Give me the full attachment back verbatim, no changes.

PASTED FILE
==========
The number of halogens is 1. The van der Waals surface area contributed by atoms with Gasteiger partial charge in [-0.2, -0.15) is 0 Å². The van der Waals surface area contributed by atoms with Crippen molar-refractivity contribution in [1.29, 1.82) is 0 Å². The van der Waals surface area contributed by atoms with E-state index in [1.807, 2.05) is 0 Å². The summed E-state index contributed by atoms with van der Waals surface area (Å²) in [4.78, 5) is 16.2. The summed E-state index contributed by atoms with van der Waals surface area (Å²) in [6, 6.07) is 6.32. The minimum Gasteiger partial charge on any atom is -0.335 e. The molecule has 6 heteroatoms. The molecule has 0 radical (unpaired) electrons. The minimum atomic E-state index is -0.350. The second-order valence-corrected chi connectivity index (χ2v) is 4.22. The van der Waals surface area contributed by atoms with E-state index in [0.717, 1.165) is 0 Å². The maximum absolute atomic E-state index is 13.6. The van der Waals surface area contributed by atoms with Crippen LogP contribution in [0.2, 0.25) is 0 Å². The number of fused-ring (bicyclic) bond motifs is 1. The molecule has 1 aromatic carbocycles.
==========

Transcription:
The number of halogens is 1. The van der Waals surface area contributed by atoms with Gasteiger partial charge in [-0.2, -0.15) is 0 Å². The van der Waals surface area contributed by atoms with Crippen molar-refractivity contribution in [1.29, 1.82) is 0 Å². The van der Waals surface area contributed by atoms with E-state index in [1.807, 2.05) is 0 Å². The summed E-state index contributed by atoms with van der Waals surface area (Å²) in [4.78, 5) is 16.2. The summed E-state index contributed by atoms with van der Waals surface area (Å²) in [6, 6.07) is 6.32. The minimum Gasteiger partial charge on any atom is -0.335 e. The molecule has 6 heteroatoms. The molecule has 0 radical (unpaired) electrons. The minimum atomic E-state index is -0.350. The second-order valence-corrected chi connectivity index (χ2v) is 4.22. The van der Waals surface area contributed by atoms with E-state index in [0.717, 1.165) is 0 Å². The maximum absolute atomic E-state index is 13.6. The van der Waals surface area contributed by atoms with Crippen LogP contribution in [0.2, 0.25) is 0 Å². The number of fused-ring (bicyclic) bond motifs is 1. The molecule has 1 aromatic carbocycles.